Paul Pogba appears to be closing in on a move to Manchester United after a world-record fee of €110million was agreed with his club Juventus.
It marks a significant moment in the 23-year-old's already spectacular career. He left Old Trafford in 2012 to join the Italian outfit, going on to win four consecutive Scudetto titles before making his mark in the 2015 FifPro World XI.
For Manchester United, it is the realisation of a dream Ed Woodward has held for three years. Since taking over from David Gill, the executive vice-chairman has tried to break the world transfer record, only to be rejected time and again.
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Agreeing a deal with Pogba is impressive because of the other clubs interested in his services. The Red Devils were supposedly competing with Real Madrid and Barcelona, both of whom have since pulled out of the race.
While we wait for confirmation from Real Madrid president Florentino Perez as to why he did not launch an offer of his own, one Barcelona source has kindly offered up an explanation as to why the Nou Camp outfit were not involved in the race.
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Their international advisor Ariedo Braida has blamed the huge money currently flooding into the Premier League for their inability to compete, even though Barcelona enjoyed a turnover of €560.8m in the last financial year, bigger than any English club and only behind Real Madrid.
"Clearly when you talk about figures that go over €100million, you need to reflect on them," Braida told Canale 21, per Goal.
"It all comes down to the TV rights that brought in a lot of money and completely changed the logic of the transfer market. Clearly all players are overrated to some degree or another at this stage.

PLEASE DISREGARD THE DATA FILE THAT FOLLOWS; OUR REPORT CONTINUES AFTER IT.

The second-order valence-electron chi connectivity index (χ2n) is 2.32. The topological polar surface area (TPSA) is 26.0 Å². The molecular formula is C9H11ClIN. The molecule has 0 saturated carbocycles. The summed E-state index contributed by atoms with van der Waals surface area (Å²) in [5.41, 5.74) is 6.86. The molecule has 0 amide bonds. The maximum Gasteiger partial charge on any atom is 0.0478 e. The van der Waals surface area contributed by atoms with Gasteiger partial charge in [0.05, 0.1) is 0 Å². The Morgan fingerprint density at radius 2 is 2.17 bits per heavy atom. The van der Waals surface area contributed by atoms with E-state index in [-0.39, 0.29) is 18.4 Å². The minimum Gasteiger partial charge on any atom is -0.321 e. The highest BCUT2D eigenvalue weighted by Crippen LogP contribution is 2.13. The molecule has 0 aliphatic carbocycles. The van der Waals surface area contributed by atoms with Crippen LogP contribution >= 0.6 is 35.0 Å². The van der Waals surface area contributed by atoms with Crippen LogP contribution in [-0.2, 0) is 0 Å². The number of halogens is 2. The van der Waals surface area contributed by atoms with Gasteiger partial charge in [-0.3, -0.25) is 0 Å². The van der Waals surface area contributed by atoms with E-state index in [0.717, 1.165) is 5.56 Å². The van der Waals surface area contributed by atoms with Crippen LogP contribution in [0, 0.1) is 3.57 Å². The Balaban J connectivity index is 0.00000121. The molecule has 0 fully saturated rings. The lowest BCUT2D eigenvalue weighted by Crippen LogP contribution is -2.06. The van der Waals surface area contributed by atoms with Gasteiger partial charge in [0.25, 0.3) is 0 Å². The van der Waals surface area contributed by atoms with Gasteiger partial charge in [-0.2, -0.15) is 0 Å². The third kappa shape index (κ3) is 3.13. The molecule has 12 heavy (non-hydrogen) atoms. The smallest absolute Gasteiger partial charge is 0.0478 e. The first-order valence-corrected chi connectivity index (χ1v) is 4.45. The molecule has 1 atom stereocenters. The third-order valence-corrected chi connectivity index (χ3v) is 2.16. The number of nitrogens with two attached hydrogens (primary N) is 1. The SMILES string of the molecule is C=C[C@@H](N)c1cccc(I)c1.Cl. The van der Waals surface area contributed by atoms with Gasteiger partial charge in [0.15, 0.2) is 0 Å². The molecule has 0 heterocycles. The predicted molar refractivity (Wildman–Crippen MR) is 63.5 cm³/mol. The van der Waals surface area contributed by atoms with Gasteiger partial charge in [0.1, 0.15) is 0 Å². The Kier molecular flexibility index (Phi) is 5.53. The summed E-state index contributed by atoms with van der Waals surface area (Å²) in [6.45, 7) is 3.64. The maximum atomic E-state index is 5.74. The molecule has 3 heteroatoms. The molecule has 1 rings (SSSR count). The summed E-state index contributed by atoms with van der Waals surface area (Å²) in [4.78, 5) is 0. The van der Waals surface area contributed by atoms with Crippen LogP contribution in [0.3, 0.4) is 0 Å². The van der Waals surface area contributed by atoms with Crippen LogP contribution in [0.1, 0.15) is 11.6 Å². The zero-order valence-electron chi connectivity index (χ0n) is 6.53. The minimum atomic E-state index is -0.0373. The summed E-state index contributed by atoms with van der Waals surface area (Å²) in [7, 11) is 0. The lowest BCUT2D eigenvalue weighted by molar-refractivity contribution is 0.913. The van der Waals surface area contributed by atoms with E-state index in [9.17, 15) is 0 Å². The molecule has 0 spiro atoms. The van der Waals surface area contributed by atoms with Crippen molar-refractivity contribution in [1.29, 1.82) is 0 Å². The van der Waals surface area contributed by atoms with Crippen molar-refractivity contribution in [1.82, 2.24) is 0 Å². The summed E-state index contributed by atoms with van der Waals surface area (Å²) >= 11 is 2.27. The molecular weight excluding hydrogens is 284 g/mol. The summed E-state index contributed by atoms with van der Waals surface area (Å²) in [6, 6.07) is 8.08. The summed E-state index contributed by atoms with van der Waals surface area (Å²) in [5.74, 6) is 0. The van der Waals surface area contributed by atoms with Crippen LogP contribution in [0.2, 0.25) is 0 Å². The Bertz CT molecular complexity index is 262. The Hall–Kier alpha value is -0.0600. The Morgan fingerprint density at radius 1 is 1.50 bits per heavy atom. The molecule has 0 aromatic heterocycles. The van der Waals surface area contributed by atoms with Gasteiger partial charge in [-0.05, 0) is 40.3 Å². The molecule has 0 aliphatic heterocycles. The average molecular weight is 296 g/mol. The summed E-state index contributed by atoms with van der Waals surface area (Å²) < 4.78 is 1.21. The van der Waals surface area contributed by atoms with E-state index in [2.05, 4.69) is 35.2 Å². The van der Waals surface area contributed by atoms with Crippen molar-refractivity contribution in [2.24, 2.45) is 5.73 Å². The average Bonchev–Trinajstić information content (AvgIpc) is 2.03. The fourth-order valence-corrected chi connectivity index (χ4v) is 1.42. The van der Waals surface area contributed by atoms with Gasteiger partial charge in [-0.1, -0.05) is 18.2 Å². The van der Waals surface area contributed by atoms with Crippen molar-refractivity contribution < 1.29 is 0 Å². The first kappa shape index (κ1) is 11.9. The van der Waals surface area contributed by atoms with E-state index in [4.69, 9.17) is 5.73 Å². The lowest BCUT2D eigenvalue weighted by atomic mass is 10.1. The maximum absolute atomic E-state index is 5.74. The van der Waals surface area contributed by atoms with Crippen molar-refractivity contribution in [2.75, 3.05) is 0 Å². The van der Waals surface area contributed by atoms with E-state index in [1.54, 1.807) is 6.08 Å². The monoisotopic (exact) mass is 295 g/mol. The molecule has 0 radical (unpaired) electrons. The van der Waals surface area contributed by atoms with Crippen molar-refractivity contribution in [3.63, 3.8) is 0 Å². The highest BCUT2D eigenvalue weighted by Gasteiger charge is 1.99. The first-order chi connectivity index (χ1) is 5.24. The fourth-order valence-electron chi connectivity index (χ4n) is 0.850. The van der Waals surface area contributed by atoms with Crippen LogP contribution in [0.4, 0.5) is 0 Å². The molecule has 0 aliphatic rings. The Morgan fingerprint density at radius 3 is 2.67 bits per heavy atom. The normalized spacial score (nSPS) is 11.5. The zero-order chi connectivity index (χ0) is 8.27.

"We know Pogba, he is a player who proved to be very strong and, for a while, Barcelona were interested, but the dynamics changed and once the figures reached a certain point, we were no longer interested.
"It's hard to keep up at some stage because you don't only have to consider the price of the transfer fee, but also the player's salary. Over the course of five years, that can amount to tens of millions."
Barcelona find themselves in a tricky financial situation after their gamble with shirt sponsorship spectacularly backfired. Qatar Airways had offered them €70m-a-season last year but president Josep Maria Bartomeu believed he could get more.
Qatar Airways withdrew their interest in January and Bartomeu went touting for other offers. But despite Barcelona's stature, no company was willing to pay that much to be on that famous red and blue shirt. They released their new kit without a sponsor in June, leaving it less valuable to any bidder.
In the end, they accepted a one-year extension with Qatar Airways for €35m, most of which will be used to pay for Leo Messi and Neymar's contract extensions. Basically, they have no money for transfers, let alone enough to break the world record.
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